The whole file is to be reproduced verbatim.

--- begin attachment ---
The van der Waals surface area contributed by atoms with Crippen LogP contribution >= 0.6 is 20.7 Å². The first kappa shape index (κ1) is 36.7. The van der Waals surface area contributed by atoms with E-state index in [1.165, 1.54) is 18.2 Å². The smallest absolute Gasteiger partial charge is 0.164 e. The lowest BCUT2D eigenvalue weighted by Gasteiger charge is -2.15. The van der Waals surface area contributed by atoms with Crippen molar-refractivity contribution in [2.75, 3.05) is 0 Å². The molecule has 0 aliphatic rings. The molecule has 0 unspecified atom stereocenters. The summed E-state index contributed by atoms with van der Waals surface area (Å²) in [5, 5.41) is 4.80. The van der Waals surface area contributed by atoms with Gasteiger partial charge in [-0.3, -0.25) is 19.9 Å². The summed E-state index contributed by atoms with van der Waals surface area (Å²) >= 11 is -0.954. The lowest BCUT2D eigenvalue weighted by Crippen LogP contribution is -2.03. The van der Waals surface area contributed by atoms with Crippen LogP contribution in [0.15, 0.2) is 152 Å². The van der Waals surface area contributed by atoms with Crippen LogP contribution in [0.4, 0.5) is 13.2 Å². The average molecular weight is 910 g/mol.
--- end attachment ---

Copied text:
The van der Waals surface area contributed by atoms with Crippen LogP contribution >= 0.6 is 20.7 Å². The first kappa shape index (κ1) is 36.7. The van der Waals surface area contributed by atoms with E-state index in [1.165, 1.54) is 18.2 Å². The smallest absolute Gasteiger partial charge is 0.164 e. The lowest BCUT2D eigenvalue weighted by Gasteiger charge is -2.15. The van der Waals surface area contributed by atoms with Crippen molar-refractivity contribution in [2.75, 3.05) is 0 Å². The molecule has 0 aliphatic rings. The molecule has 0 unspecified atom stereocenters. The summed E-state index contributed by atoms with van der Waals surface area (Å²) in [5, 5.41) is 4.80. The van der Waals surface area contributed by atoms with Gasteiger partial charge in [-0.3, -0.25) is 19.9 Å². The summed E-state index contributed by atoms with van der Waals surface area (Å²) >= 11 is -0.954. The lowest BCUT2D eigenvalue weighted by Crippen LogP contribution is -2.03. The van der Waals surface area contributed by atoms with Crippen LogP contribution in [0.15, 0.2) is 152 Å². The van der Waals surface area contributed by atoms with Crippen LogP contribution in [0.4, 0.5) is 13.2 Å². The average molecular weight is 910 g/mol.